Car-free aroundStirlingStirlingshire, Central Scotland

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Time-travel through the centuries, from medieval castles to an 18th-century chateau, from a wee dram of whisky to a 1960s university. Stirling and Falkirk are historic towns with plenty of surprising sights and iconic monuments: the towering neo-gothic Wallace Monument overlooking Stirling Bridge or the 2013 stainless steel Kelpies, the world’s largest horse-sculptures and a unique boat ride on the canal at Falkirk. An easy day trip from Glasgow or Edinburgh, or a great base in itself, Stirling and surroundings are well worth seeing.

  • County: Stirlingshire, Central Scotland
  • Great for: Art Gallery | castles | historic houses | landmarks | museums | whisky |
  • Refreshments: Unicorn cafe at Stirling Castle, Macrobert Arts Centre, Deanston Distillery, Callendar House
  • Please note: researched/updated November 2023. If anything’s changed or you have tips to share, do get in touch:
  1. 3. Bus to Deanston Distillery

    The £9 tour with a taster at friendly Deanston is well worth stopping off for. The contrasting smells and temperatures as you visit the mash rooms, stills and warehouses bombard you, along with plenty of good-humoured info about whisky making.

    • Hop on the regular bus 59 outside the station (stance D – just over the road) and ride through the countryside with the Ochils ahead.
    • Look out for Stirling Castle on its cliff, another old bridge to the left and turret-y Blair Drummond House, hidden in the trees to your right.
    • The bus stops right outside Deanston distillery, a former cotton mill on the River Teith.
    • As well as being a welcoming place to visit, Deanston has some serious eco-credentials: The river powers its turbines (and 75% of the energy generated is sold on to the national grid); the casks are all recycled several times before finally becoming plant holders; and the whisky is made with yeast and malted barley from Perthshire, and water from the Teith. The left over chaff feeds local cattle and the pot yields become fertiliser.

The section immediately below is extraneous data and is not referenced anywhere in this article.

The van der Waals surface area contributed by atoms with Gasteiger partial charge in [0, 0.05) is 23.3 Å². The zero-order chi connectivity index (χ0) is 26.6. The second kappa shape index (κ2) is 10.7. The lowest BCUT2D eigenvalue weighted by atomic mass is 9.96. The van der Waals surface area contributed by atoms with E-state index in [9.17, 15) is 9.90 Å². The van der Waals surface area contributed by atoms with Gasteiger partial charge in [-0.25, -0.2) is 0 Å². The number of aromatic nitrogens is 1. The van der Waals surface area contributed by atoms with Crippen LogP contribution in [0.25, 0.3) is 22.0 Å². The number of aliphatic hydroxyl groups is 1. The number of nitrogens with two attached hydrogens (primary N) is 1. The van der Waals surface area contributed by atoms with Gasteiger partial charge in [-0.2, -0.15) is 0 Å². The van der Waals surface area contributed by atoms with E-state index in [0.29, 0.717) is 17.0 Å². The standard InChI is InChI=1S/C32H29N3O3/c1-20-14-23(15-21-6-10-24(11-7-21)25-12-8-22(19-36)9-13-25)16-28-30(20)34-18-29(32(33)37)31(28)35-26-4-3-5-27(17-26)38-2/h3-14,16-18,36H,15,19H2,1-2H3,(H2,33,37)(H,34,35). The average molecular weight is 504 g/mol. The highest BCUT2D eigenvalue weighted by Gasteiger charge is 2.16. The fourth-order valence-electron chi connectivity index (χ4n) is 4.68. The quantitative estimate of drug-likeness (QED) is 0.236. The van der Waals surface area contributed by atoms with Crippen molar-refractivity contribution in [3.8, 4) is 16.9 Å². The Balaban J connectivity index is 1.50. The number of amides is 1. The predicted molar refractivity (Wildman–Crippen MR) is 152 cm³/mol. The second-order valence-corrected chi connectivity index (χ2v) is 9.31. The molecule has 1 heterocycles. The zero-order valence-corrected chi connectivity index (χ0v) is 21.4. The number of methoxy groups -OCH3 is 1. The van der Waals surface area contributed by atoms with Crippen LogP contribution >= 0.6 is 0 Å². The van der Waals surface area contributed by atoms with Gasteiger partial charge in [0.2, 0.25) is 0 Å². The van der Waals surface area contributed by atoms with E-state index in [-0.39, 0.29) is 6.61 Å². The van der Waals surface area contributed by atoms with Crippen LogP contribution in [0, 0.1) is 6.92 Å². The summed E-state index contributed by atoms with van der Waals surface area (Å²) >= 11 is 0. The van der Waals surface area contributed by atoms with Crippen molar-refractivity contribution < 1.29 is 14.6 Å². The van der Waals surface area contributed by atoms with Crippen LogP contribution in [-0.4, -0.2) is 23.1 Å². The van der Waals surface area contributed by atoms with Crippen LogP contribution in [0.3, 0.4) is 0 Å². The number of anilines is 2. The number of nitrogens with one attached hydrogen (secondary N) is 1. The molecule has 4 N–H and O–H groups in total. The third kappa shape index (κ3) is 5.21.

• The Ken Loach film, The Angels Share was partly filmed at Deanston.
    • Tours take place regularly during the day. The “Classic” tour includes an extra taster while the whisky and chocolate tour lines up four different pairings (book in advance for that one!)
  1. 4. and on to Doune Castle...

    Atmospheric Doune Castle is also a star of the screen, featuring several times in Monty Python and the Holy Grail and as Winterfell in the pilot for Game of Thrones. It is also a major location for Season One of the hit show Outlander, where it becomes Castle Leoch. Sam Heughan, who plays Jamie Fraser in Outlander, has added extra sections to the original audio guide narrated by Monthy Python’s Terry Jones. Follow Good Journey’s directions.

    • Pretty Doune village, with a choice of cafés, is two stops further than Deanston on bus 59. If you’re impatient, you can walk there, strolling back along the River Teith, over the bridge and straight along the A84 (there is a pavement, but it’s quite busy).
    • To reach the castle, walk through the village until you see the brown sign for Doune Castle and follow it right. The surrounding countryside is lovely – amble down to the river behind the castle to see the walls from all sides.
  1. 5. Falkirk

    Explore a chateau-style stately home for free and see the world’s largest equine sculptures. The luxurious, but affordable café at Callendar house is a great place for lunch or tea.

    • Twenty minutes back on the train towards Edinburgh or Glasgow brings you to Falkirk Grahamston station. From here it’s a twenty-minute walk or five minute taxi ride to Callendar House. See map below.
    • Admire the Georgian kitchen, eat oatcakes with Mull cheddar, or Stornoway black pudding in the tearoom, and walk round the wooded garden.
    • Stroll out onto Callendar Road, catch Bus number 1 (runs frequently) and get off on Redding Road, “opposite Overton Crescent”. Head past Tesco to the Grand Union Canal to admire the Kelpies, two huge stainless steel horse heads.
    • The town’s other stupendous visitor attraction is the Falkirk Wheel, the world’s only rotating boat lift. Transform Scotland have produced detailed instructions for how to get there car-free, including a canalside walking route from Falkirk High Station. Follow Good Journey’s directions.
    • Bus 3 runs every twenty minutes in the daytime between the Kelpies and the Falkirk Wheel via the centre of town. Energetic visitors could jog or bike the four miles between the two, using the Wheel2Kelpie trail guide.
    • You can book a 50-minute boat trip on this impressive lift, which will raise the boat up 35 metres to join the Union Canal and back to the Visitor Centre.